Learner Guide for a Level Economics

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Learner Guide for Cambridge AS and A Level Economics

Learner Guide for Cambridge AS and A Level Economics
How to use this guide
The guide describes what you need to know about your Economics examination. It will help you to plan your revision programme and will explain what Cambridge International Examinations is looking for.

The guide contains the following sections:

Section 1: How will you be tested?
This section will give you information about the different examination papers you will take.

Section 2: Examination tips
This section gives you advice to help you do as well as you can. Some of the tips are general advice and some are based on the common mistakes that learners make in exams.

Section 3: What will be tested?
This section describes the five assessment objectives in Economics

Section 4: What you need to know
This shows the syllabus content so that you can check:
• which topics you need to know about
• details about each topic area in the syllabus
• how much of the syllabus you have covered

Section 5: Useful Websites

© Cambridge International Examinations 2012

Learner Guide for Cambridge AS and A Level Economics

Section 1: How will you be tested?
The table below gives you information about the examination papers you will take. Paper

Type

Duration

Number of
Questions

Maximum
Mark

1

Multiple
Choice
(Core)
(a)
Data
Response
(Core)
(b)
Structured
Essay (Core)

1 hour

30

30

Weight (%
of total
marks for
syllabus)
40

45 minutes
(recommended)

1

20

30

45 minutes
(recommended)

1 from a
choice of 3

20

30

2

2

© Cambridge International Examinations 2012

Learner Guide for Cambridge AS and A Level Economics

Section 2: Examination tips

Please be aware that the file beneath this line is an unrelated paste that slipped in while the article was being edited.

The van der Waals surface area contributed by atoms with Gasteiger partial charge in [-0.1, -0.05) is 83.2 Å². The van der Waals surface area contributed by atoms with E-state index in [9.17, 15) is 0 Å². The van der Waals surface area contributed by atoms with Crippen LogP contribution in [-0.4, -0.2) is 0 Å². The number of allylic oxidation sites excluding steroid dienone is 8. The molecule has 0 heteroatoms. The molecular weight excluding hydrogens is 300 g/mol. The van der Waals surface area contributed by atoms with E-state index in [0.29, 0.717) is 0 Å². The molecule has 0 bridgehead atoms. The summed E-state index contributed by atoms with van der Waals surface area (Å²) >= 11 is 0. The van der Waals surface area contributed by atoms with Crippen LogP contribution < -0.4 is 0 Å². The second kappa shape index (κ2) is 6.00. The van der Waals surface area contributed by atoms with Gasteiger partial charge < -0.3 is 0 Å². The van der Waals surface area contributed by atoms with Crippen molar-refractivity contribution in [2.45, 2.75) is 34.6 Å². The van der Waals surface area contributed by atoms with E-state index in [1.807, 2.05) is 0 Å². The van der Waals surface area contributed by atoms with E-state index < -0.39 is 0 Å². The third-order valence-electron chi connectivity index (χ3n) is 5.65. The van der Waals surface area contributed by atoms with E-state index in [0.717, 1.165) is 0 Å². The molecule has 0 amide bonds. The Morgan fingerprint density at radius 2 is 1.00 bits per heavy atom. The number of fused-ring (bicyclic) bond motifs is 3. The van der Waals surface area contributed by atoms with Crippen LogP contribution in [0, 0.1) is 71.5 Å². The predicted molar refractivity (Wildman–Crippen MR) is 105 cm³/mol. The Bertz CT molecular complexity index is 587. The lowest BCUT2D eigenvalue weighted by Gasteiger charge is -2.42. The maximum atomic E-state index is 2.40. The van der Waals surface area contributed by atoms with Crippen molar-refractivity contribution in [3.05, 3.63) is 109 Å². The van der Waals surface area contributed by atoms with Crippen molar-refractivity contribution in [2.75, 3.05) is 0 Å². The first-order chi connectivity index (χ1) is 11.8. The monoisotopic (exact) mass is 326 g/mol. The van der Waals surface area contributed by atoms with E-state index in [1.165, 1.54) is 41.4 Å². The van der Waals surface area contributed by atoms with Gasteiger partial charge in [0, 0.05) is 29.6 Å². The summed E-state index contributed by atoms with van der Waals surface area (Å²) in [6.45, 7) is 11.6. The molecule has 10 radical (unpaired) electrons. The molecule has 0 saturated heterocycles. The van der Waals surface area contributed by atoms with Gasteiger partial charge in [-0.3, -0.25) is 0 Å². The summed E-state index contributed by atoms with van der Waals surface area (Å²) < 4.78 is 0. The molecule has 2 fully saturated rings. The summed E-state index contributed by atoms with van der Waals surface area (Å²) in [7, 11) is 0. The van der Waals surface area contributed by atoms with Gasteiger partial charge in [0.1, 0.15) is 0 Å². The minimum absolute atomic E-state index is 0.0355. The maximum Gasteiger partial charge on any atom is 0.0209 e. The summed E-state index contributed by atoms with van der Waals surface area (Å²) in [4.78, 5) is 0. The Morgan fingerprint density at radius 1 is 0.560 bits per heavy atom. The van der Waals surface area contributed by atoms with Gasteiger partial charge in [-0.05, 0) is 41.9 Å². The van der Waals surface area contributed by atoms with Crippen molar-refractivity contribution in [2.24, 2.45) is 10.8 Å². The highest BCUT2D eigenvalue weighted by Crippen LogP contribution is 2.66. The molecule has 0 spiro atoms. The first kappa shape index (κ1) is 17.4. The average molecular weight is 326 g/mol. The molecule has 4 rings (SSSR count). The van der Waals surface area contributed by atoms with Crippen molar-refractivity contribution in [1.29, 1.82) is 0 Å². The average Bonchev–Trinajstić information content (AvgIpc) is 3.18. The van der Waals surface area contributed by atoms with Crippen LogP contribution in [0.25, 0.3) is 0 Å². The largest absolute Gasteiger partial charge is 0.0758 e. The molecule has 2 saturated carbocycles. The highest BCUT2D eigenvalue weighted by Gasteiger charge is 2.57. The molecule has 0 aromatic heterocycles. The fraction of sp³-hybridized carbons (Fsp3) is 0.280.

General Advice
















It is very important that you look very closely at the ‘command’ or ‘directive’ words used in a question. These tell you what we are looking for. If a question asks you to ‘identify’, ‘state’ or ‘calculate’ something, you should not write a very long answer. If, however, the question asks you to ‘explain’ or ‘discuss’ something, this will require you to go into much more detail and your answer should be longer. Very often, with a ‘discuss’ question, you will be expected to look at something from two contrasting points of view and then come to a reasoned and well supported conclusion.

It is also important that you look closely at the number of marks that are awarded for each part of a question. This will give you guidance as to how long you should spend on each particular part. Some parts of a question will only gain you two or four marks while other questions will have sections worth eight and twelve marks.

Remember to look very closely at the precise wording of each part of a question. You need to make absolutely certain that your answer clearly relates to what is specifically required. For example, you may answer a question about inflation and write all you know about how it is measured, but the actual question asked required you to write about the difference between two causes of inflation, cost-push and demand-pull. Time management is crucial. Don’t spend too long on one question, or parts of one question, and then leave yourself towards the end of the examination with very little time to read through your answer and correct any mistakes and/or add anything that you feel is missing.

W herever possible, use diagrams to aid your explanations, but make sure that they are accurately and clearly drawn and correctly labelled. You should also make sure that you refer to them in your answer.

You should also try and bring in appropriate and relevant examples, wherever possible, of current economic issues and problems to support the points you are making. Look back at the question every so often, just to make sure that you are answering the question correctly and staying ‘on track’.

You do not need to write out the...
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